This Is Why Bringing Religion Into Politics Is A Bad Idea

August 27, 2012 § 1 Comment

Last week I wrote about Bibi Netanyahu’s attempt to use religious authority to create support for a strike on Iran. There are many problems with going down this path – and I should add that Netanyahu is not unique in this regard; there is a long history of Israeli and even American officials seeking Rav Ovadia Yosef’s approval for various national security initiatives – but one of the bigger ones is that once you allow politics to be influenced by religion, you can no longer control the deluge that is guaranteed to follow. To wit, Netanyahu has to deal with the fact that he is being publicly challenged by influential rabbinic authorities on implementing the High Court’s order to evacuate Migron, the settlement outpost that was built on land privately owned by Palestinians. Rabbi Elyakim Levanon, the chief rabbi of the Shomron Regional Council and a past ally of Netanyahu, declared over the weekend that if the prime minister attempts to “raise a hand on Migron [he] will have it cut off.” He also made implicit threats that the IDF will have to disband if the government offends the religious Zionist community since if yeshiva students stop joining the army on the orders of their rabbis, “there will be no army. Who will join the army? Those who raise two kids and a dog?” He took great pains to let everyone know that he wasn’t actually threatening the prime minister, but simply hoping that God makes his words come true.

This is not the first time that Rabbi Levanon has attempted to use religious pressure to change or influence government policy. This past January, he quit his position as head of the Elon Moreh hesder yeshiva (hesder yeshivot allow observant Israelis to combine army service and Torah study) because he vehemently disagreed with an IDF ruling that soldiers could not walk out of events in which there were women singing. Before quitting, he had given an interview in which he said that the IDF was “bringing us close to a situation in which we will have to tell [male] soldiers, ‘You have to leave such events even if a firing squad is set up outside, which will fire on and kill you.’ I hope the army rabbinate will bring in some wise figures who will stop this terrible state of affairs. But if there are no such rabbis, we won’t have any choice, and I’ll recommend to anyone who asks me about the IDF that he shouldn’t enlist.” Given Levanon’s position as head of an influential hesder yeshiva and as chief rabbi of the Shomron Regional Council, which oversees 30 settlements in the West Bank, his thoughts on such matters cannot be simply brushed off, and his comments on Migron represent only the tip of the iceberg of what is to come from the religious settler community should the High Court decision be enforced.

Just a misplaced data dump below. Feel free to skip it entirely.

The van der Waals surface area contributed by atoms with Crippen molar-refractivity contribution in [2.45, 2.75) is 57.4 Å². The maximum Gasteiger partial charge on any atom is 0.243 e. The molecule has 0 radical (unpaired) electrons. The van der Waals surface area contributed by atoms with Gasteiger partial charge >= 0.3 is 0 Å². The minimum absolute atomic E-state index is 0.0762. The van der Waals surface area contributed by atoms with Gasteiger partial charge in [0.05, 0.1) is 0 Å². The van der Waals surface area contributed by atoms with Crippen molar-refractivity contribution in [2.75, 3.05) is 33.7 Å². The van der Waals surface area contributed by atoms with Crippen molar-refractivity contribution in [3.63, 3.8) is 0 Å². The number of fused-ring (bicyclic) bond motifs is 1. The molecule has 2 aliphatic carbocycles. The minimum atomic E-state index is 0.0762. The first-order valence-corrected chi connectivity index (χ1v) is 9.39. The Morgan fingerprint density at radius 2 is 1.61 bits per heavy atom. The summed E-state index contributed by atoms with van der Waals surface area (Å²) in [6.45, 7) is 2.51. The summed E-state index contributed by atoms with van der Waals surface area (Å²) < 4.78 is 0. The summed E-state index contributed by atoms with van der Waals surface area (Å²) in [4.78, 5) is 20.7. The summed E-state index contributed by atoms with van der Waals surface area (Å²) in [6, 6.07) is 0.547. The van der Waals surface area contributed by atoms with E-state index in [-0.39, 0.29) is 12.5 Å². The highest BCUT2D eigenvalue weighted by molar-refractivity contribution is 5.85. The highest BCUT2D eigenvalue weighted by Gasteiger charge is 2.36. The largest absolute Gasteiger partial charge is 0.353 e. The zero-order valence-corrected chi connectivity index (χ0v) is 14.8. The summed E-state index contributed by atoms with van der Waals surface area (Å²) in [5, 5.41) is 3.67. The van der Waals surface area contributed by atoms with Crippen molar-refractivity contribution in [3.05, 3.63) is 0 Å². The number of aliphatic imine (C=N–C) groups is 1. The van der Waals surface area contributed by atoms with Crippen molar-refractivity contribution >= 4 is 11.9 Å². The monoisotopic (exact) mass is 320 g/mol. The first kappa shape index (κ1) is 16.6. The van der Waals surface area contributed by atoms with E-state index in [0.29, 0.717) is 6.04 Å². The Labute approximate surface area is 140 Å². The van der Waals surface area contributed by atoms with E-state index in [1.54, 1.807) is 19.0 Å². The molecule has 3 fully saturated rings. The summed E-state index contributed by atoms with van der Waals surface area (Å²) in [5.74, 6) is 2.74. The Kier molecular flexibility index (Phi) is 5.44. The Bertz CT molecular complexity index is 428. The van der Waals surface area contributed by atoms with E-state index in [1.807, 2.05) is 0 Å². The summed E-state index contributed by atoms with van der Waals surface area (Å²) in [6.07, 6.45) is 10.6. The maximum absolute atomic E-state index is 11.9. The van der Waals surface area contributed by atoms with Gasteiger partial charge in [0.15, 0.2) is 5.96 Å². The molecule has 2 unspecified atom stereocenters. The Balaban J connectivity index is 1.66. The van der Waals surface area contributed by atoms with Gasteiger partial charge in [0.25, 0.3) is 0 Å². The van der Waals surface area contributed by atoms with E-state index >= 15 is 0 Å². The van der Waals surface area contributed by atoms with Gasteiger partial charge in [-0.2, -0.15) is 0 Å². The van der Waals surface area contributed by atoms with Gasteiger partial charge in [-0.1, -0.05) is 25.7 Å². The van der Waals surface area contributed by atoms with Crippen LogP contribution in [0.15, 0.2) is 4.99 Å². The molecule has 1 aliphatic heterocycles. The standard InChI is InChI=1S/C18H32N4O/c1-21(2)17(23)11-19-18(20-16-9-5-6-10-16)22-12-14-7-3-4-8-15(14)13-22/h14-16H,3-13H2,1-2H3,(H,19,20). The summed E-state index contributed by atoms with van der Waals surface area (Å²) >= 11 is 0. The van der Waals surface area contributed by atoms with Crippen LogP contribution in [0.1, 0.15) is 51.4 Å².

This ties into the excellent piece by Dan Byman and Natan Sachs on settler terrorism in Foreign Affairs, in which they argue that Israel needs to treat settler violence the same way it treats Palestinian violence and that “mainstream rabbis should denounce their radical brethren and demonstrate how their views contradict centuries of religious tradition.” They are correct with this recommendation, and there is already a growing movement to do exactly that. The problem, though, is that the involvement of rabbinic authority goes both ways. If the Israeli government is to appeal to religious tradition to convince the violent settler fringe to cease its terrorist activity (and if you need any convincing as to how deep the fanatical rot has penetrated, the three suspects in the firebomb attack last week are 12 and 13 year olds from Bat Ayin, which is known for having something of an artsy and hippie vibe), it then makes it tough to operate when religious authority dictates that the government is doing something that contradicts Jewish law, which is what Rabbi Levanon contends is the case with evacuating Migron. Bibi runs to Rav Yosef when he wants to pressure Eli Yishai into supporting military action, but nobody should fool themselves about what this means when the government decides to give an order to evacuate a settlement. Religious authority is not something that can be turned on and off with a switch, utilized when convenient and ignored when not. Netanyahu is going to have a serious problem on his hands with Migron and other settlements down the road, and the fact that he so brazenly and nakedly uses religion for something he regards as a priority is going to haunt him when religion operates to stifle actions which he has no choice but to take.

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